• Fraser Valley Current
  • Posts
  • Fraser Valley governments—but few other cities and towns—copied BC's FOI request fee

Fraser Valley governments—but few other cities and towns—copied BC's FOI request fee

Chilliwack, Kent, Hope, Harrison Hot Springs all copied the province's $10 FOI request fee

This story first appeared in the Fraser Valley Current free daily newsletter for May 10, 2024. Click here to read the newsletter.

In the Fraser Valley, you increasingly have to pay to ask for information or documents that are supposed to be public.

Two years since the provincial government controversially started charging $10 for each freedom of information (FOI) request, a handful of BC municipalities have followed suit. And no region’s politicians and bureaucrats have been so eager to also charge for FOI requests as those in the eastern Fraser Valley.

In 2021, the provincial government announced it would begin charging a $10 fee for each freedom of information request it received. Although criticized by First Nations groups, political parties, advocates, journalism organizations, and citizen groups, the province justified the fee by saying the then-BC Liberals and a single provincial journalist were abusing the system by filing a huge number of requests. It said those requests were increasingly burdensome for the workers tasked with responding. The province had habitually failed to meet deadlines to respond to information requests, and the province said that by deterring “frivolous” requests, staff would better be able to meet legal response deadlines that were frequently being missed. (Under the act, the government has 30 days to respond to a request. It can request another 30 days. But it frequently missed—and continues to miss—both deadlines.)

Those justifications were specific to the provincial government, but the changes to the law enabled municipal governments and other public bodies to follow suit.

Few of them did. Two years later, it’s still free to file a request with the vast majority of municipalities and regional districts across the province, according to a survey of government websites and policies conducted by The Current. (Receiving documents is another matter: the first three hours of work to fulfill a request are free, but beyond that, governments can charge $30/hour.)

The provincewide situation makes the eastern Fraser Valley stick out like a sore thumb, where all four local governments have instituted FOI fees, as well as the Regional District.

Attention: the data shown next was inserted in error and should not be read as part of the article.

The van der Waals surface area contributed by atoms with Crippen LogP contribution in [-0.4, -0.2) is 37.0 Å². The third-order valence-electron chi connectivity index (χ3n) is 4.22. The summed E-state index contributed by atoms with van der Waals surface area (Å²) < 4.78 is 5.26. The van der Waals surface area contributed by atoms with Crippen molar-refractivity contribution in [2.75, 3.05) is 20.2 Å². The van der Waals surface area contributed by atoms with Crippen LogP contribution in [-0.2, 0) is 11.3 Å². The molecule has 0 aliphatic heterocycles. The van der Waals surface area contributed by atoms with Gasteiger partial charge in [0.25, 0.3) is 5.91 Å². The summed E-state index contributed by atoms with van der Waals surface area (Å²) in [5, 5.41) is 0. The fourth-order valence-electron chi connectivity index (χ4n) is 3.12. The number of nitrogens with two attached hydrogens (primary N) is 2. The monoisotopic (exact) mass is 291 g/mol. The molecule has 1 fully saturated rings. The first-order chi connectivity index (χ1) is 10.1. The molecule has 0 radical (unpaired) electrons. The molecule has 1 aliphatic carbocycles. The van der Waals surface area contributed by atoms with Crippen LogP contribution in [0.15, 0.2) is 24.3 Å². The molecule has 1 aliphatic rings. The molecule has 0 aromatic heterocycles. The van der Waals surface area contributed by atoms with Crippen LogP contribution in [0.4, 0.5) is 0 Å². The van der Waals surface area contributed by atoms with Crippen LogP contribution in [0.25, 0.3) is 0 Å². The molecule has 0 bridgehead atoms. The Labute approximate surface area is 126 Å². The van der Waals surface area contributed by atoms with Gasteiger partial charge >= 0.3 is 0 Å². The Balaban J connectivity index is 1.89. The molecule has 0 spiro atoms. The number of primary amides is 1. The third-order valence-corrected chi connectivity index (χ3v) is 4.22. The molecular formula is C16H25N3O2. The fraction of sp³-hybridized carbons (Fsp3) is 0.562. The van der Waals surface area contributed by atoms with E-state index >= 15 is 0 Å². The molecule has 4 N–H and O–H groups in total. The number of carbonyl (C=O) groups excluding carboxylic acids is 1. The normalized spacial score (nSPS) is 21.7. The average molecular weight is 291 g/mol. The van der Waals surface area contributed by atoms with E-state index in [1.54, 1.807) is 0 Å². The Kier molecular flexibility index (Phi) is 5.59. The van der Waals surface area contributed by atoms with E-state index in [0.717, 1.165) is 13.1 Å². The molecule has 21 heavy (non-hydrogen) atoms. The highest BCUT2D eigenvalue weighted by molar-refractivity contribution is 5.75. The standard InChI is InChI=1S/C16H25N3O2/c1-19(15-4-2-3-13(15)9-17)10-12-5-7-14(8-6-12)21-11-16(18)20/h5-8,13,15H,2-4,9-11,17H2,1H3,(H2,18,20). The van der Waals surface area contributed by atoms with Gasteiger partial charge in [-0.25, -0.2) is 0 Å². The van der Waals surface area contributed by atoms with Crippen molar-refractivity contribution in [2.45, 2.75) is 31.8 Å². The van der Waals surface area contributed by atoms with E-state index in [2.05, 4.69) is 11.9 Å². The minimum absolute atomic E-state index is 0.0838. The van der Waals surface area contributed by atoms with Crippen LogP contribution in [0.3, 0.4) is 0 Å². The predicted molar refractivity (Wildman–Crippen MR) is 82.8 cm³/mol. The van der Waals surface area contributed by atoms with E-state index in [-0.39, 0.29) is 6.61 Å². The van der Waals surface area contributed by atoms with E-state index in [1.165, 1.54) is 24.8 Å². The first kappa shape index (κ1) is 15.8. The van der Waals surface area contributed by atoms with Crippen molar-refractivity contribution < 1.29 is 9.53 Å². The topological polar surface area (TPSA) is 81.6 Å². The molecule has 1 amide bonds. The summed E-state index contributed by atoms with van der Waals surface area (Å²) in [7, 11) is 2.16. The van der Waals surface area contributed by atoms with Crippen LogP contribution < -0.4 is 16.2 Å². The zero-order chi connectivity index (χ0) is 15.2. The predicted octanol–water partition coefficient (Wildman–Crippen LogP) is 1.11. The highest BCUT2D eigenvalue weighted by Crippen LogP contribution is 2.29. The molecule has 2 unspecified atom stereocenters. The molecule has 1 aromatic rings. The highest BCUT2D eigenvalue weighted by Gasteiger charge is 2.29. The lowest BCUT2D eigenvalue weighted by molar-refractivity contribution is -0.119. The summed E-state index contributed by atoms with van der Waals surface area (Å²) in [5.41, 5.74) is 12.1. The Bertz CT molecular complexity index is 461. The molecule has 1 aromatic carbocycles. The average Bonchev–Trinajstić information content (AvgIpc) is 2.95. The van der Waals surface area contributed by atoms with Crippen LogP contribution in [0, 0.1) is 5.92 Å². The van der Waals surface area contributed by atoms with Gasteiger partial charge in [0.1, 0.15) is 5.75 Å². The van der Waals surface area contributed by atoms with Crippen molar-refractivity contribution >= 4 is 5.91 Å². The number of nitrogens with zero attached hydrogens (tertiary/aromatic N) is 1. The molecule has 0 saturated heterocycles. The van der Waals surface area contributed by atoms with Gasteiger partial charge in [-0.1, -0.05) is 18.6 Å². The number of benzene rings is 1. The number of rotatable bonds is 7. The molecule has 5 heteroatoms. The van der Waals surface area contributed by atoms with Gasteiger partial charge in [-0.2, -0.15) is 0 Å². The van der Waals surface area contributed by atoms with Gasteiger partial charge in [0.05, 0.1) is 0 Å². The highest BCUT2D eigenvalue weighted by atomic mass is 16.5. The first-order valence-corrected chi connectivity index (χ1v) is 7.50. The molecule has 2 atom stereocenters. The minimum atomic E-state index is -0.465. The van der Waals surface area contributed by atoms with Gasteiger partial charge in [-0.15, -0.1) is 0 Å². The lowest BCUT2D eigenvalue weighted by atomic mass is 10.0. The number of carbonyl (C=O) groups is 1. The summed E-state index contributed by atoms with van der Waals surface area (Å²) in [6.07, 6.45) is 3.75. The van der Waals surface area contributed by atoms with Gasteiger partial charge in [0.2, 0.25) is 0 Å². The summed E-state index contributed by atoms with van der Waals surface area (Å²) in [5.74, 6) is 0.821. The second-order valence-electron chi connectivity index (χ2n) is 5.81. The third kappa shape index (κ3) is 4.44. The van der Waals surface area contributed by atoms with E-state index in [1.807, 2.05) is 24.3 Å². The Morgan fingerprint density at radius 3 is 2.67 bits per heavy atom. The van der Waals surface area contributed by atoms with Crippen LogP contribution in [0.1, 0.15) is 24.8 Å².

Not so free freedom of information

Disclosure: This reporter has advocated against the imposition of fees for freedom of information (FOI) requests because while the cost is small, it adds up for news organizations and deters requests for public information. The increased paperwork required to pay for—and file expenses for—requests is also a barrier that did not previously exist.

Of BC’s 30 largest municipalities, only Chilliwack and Campbell River have followed the province’s lead and started charging for FOI requests. Abbotsford, Langley City, Langley Township, and Mission have not done so. (Or at least they haven’t explicitly. Our survey assumes that websites and other documents are up to date. If a website does not stipulate a fee will be charged, our survey assumes the municipality has not added a fee since it became possible to do so.)

Smaller municipalities have been more inclined to institute fees—perhaps because of a relative paucity of resources. But even among that group, request fees were rare.

Of 56 municipalities with populations between 1,500 and 8,000 people, only eight decided a $10 fee was necessary to submit an FOI request. But that group of eight included the three small eastern Fraser Valley municipalities: Hope, Kent, and Harrison Hot Springs.

The situation extends beyond the municipal boundaries. The Fraser Valley Regional District, which oversees rural areas between Abbotsford and Boston Bar, also decided to start charging for FOI requests. Like the local municipalities, it too is an outlier. Of BC’s 10 most-populated regional districts, it is the only one to stipulate that you must pay a fee to file a request.